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Women in Foodservice
Famous Toastery Of Ashburn2[58].jpg
The Famous Toastery store in Ashburn, Va.

This Famous Toastery franchisee worked her way up from guest to ownership

Angela Goodman used to work at a Fortune 500 company and now is an International Franchise Association Franchisee of the Year

If founders, chefs and other creatives are the beating heart of the restaurant industry, then franchisees are the veins delivering their ideas to all corners of the globe. Franchising is critical to the success of the industry, allowing brands to quickly scale their big ideas using other people’s capital. And whether it’s a mom-and-pop restaurant owner with one or two franchised restaurants or a seasoned veteran whose influence in the industry is well-known, franchisees — with all their individual attributes, styles and personalities — make a huge impact on the success of a business.

In this week’s installment of Franchisee Spotlight, we spoke with Angela Goodman, owner of Famous Toastery in Ashburn, Va., who was named a 2023 International Franchise Association Franchisee of the Year. We spoke about how she made the journey from starting out as a Famous Toastery fan and corporate employee at a Fortune 500 company to becoming a successful business owner.

Store Count: One store in Ashburn, Va. (a suburb of Washington, D.C.)  

Career background

I spent 15 years in commercial HVAC-- I have an engineering background and worked for Carrier Corporation for 15 years. As a sales engineer, I designed mechanical systems and was a general manager for one of their commercial service divisions that that operated about $25 million worth of business in the D.C. marketplace. The company began moving in a different direction than I saw myself going, so I decided to get out of that company and purchase a Famous toaster franchise…. I had always gravitated toward entrepreneurial things, so I decided that it's time for me to go out on my own.

Journey to restaurant franchising

My very first job was at a Waffle House when I was 16, and that was the extent of my restaurant experience… So, leaving HVAC and going into the restaurant world was quite a culture shock from understanding food costs to dealing with the general population every day. I've always had a passion for making sure that people had a good breakfast, so it was a natural fit in that way.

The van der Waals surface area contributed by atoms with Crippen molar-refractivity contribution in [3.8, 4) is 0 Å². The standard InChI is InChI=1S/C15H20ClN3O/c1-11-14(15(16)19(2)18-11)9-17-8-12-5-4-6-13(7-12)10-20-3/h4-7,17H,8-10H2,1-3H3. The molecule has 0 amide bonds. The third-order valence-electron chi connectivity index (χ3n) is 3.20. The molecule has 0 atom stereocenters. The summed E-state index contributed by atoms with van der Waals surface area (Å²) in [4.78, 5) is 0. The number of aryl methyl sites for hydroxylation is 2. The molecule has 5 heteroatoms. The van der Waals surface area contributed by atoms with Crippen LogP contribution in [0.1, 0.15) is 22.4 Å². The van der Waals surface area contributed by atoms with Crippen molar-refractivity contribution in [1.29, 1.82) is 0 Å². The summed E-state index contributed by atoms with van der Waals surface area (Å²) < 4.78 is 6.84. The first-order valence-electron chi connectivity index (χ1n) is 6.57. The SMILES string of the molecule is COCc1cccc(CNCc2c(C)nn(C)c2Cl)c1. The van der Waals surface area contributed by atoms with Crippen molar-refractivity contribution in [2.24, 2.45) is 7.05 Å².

Why Famous Toastery

I had dined at a Famous Toastery in Charlotte…and was actually a regular customer at one of the original one of the original stores. When I found out that they started franchising, I knew the brand, and was confident in the food quality and the service model. Plus, I missed the food more than anything because they didn't have any locations in Virginia. They were, you know, new to franchising at the time, so I figured it wasn't going to be a very rigid franchise model, which allowed me to have some entrepreneurial spirit in the game at the time.

Advice to other would-be franchisees

You have to understand that [as a franchisee], your life is not your own. Once you are a business owner, you are involved 24 hours a day, seven days a week. You become a person who has to understand how to run an operation, a person who has to understand how to lead a team and how to serve the general public. So, leaving any career that you might be in you really become a servant to all of those things if you want to be successful as a franchisee, regardless of the franchise that you choose.

Building an award-wining business

I've owned the store for eight years. In the early years, I was there 24 hours a day, seven days a week blood, sweat, tears — all of that for three or four years. I built my team and have coached my team, and now I have the opportunity to do other things in my career as well. So, winning that award was a shock because I am not in my restaurant as much as I used to be. I was very humbled and honored and I'm just very blessed to be a part of a good franchise with a lot of good people…. I left the role I had at Carrier because I felt like I couldn't manage and serve my people with heart, and that is something that I have always done in all of the teams that I've been a part of. I care very deeply about the people who work alongside me and I don't see them as employees — they're more like family…. I strongly believe that that's why we are as successful as we are.

Teaching others

Right after COVID, I really had to strengthen the team to the point where I wanted to give them the wings to operate the store themselves. I still coach them from afar. I still handle some of the financials, the bookkeeping, and things like that to stay engaged with what's going on with the store…but now, I spend a lot of my time helping other small business owners to make their businesses better and to build a culture like I have.

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